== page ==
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Unnatural Alliances : Macron turns to the islamo-marxist left for support

4 min

The second round of the election could yield far fewer seats in parliament for Le Pen’s National Rally than the first round had suggested.

Emmanuel Macron, Reuters 

The second round of the election could yield far fewer seats in parliament for Le Pen’s National Rally than the first round had suggested.

Whom are French Jews to believe ahead of the general election’s second round, this coming Sunday? Their chief rabbi, Haim Korsia, just urged them “not to vote for the National Rally nor for La France Insoumise” — neither for Marine Le Pen’s right-wing populists nor for Jean-Luc Mélenchon’s Islamo-Marxists, known as France Unbowed. 

In practical terms, that leaves them with no other choice but President Macron’s centrist coalition, Ensemble, or a few non-France Unbowed left-wing parties — the socialists, the communists, or the Greens. Yet those parties, awkwardly enough, are running as partners to France Unbowed within the left’s umbrella bloc, the New Popular Front.

Three other prominent leaders of French Jewry have co-signed the Chief Rabbi’s declaration. These include the lay chairman of Consistoire central, the national union of synagogues, Elie Korchia; the president of the Representative Council of French Jewish Organizations, Yonathan Arfi; and the chairman of the United Jewish Social Fund, Ariel Goldmann.

The day before, however, 100 French intellectuals, Jewish and non-Jewish, took a completely different stand. According to them, the New Popular Front as a whole, and not just France Unbowed, was currently “the primary threat against French Jews.”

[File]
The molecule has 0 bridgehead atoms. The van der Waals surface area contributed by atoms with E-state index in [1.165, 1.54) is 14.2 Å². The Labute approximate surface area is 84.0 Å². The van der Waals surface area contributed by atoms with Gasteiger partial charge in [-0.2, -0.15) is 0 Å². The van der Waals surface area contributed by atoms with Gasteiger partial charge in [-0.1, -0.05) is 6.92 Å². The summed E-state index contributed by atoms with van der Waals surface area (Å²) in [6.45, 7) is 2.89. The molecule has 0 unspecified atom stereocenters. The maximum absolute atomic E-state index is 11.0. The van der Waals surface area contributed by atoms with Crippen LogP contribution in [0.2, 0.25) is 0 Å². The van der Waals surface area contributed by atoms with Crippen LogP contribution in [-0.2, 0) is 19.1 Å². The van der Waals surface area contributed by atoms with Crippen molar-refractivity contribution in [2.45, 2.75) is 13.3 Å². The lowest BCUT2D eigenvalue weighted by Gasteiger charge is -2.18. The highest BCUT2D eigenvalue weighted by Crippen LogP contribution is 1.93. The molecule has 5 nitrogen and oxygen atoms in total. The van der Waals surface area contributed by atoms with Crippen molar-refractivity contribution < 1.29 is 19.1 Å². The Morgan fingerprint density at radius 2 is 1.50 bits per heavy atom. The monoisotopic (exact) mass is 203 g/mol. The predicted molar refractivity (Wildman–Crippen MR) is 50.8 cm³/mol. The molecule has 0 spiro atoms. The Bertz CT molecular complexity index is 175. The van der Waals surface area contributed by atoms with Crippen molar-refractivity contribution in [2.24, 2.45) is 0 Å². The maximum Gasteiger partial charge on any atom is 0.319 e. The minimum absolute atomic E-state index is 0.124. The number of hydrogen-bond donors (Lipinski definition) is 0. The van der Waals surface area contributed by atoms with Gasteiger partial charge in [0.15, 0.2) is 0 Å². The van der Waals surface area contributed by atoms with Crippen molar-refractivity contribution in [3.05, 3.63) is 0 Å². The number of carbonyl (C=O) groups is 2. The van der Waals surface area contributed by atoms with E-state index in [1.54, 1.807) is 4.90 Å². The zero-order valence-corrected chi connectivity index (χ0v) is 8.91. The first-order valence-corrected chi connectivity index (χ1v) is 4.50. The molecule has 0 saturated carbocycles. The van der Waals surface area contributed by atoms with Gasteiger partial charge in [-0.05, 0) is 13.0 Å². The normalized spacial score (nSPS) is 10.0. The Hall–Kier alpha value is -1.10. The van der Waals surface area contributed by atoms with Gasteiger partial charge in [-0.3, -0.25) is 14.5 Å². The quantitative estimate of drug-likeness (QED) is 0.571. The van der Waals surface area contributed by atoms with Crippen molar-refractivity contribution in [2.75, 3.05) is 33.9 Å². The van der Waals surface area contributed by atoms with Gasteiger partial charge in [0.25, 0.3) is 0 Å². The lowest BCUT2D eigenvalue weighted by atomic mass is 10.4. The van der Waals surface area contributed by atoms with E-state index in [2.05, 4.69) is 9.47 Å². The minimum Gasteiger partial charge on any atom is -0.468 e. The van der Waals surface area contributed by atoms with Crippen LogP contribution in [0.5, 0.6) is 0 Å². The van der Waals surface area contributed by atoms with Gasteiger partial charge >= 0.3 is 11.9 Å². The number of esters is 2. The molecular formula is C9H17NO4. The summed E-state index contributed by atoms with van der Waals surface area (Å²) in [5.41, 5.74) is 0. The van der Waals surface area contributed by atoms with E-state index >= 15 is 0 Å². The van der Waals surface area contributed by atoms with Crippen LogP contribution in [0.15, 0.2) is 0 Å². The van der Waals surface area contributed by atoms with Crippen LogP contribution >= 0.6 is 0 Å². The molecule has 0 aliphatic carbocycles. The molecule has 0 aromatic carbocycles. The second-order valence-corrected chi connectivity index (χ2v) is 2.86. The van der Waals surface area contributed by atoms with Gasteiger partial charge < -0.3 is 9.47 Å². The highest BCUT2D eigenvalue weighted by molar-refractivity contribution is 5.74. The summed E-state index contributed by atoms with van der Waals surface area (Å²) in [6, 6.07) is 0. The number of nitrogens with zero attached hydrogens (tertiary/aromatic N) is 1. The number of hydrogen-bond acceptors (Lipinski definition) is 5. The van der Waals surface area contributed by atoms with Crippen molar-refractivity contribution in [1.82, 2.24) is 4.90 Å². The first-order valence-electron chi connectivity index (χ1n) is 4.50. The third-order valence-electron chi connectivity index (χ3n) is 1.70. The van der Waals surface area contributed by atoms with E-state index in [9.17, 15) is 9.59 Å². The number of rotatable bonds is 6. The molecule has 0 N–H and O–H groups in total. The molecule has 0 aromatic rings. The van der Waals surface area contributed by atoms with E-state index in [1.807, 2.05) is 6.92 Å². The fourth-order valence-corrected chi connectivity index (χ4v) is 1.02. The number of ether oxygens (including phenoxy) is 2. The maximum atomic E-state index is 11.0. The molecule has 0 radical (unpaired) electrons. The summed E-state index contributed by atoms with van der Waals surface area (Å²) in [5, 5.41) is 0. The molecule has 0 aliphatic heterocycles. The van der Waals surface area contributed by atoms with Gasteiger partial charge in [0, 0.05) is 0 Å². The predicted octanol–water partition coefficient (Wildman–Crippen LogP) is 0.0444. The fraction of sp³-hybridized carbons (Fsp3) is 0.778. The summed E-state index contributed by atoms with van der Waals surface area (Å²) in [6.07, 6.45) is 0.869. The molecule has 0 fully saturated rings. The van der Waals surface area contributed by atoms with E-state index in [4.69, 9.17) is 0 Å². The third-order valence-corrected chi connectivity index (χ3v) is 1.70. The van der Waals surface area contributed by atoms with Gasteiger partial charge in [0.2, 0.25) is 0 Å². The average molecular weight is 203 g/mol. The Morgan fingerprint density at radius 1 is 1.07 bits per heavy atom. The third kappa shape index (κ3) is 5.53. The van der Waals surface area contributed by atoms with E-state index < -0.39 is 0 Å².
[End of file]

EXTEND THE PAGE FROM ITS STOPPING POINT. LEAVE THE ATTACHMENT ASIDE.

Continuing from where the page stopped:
The group of intellectuals included the sociologist Pierre-André Taguieff, an eminent expert on antisemitism; the historian and philosopher Rémy Brague; honorary justice Noelle Lenoir; and historian Georges Bensoussan, the author of “The Lost Territories of the Republic,” the book that warned 22 years ago about the Islamization of French society. 

Chances are that most French Jews will be more inclined to listen to the 100  intellectuals than to the Chief Rabbi and the community’s lay leaders. They know perfectly that Rabbi Korsia’s appeal was “inspired” by Monsieur Macron’s advisors and that he was not in a position not to deliver. They are not convinced, to say the least, by the Byzantine rationale behind supporting people who are currently supporting Mélenchon in order eventually to defeat him. 

Finally, they cannot bring themselves any longer to see Mr. Macron as a friend. It was the president’s personal decision, last month, to ban 74 Israeli firms from the EuroSatory Armament World Fair and thus to grant the Boycott, Divestment, and Sanctions movement its biggest success to date in a Western democracy. 

Many Jewish communal leaders understand they cannot simply ignore that France’s largest party, National Rally, is popular, nor underestimate its growing commitment for Israel and other Jewish interests. A delegation of 20 leaders from Greater Paris met with Madame Le Pen earlier this week “to clarify issues.”

The election’s second round can be summarized in one phrase: It’s a move to duels from three-ways contests. There are, out of 577 constituencies, some 300 where the National Rally won a plurality of votes in the first round, on June 30, but can be defeated on July 7, provided the New Popular Front and Macronists unite.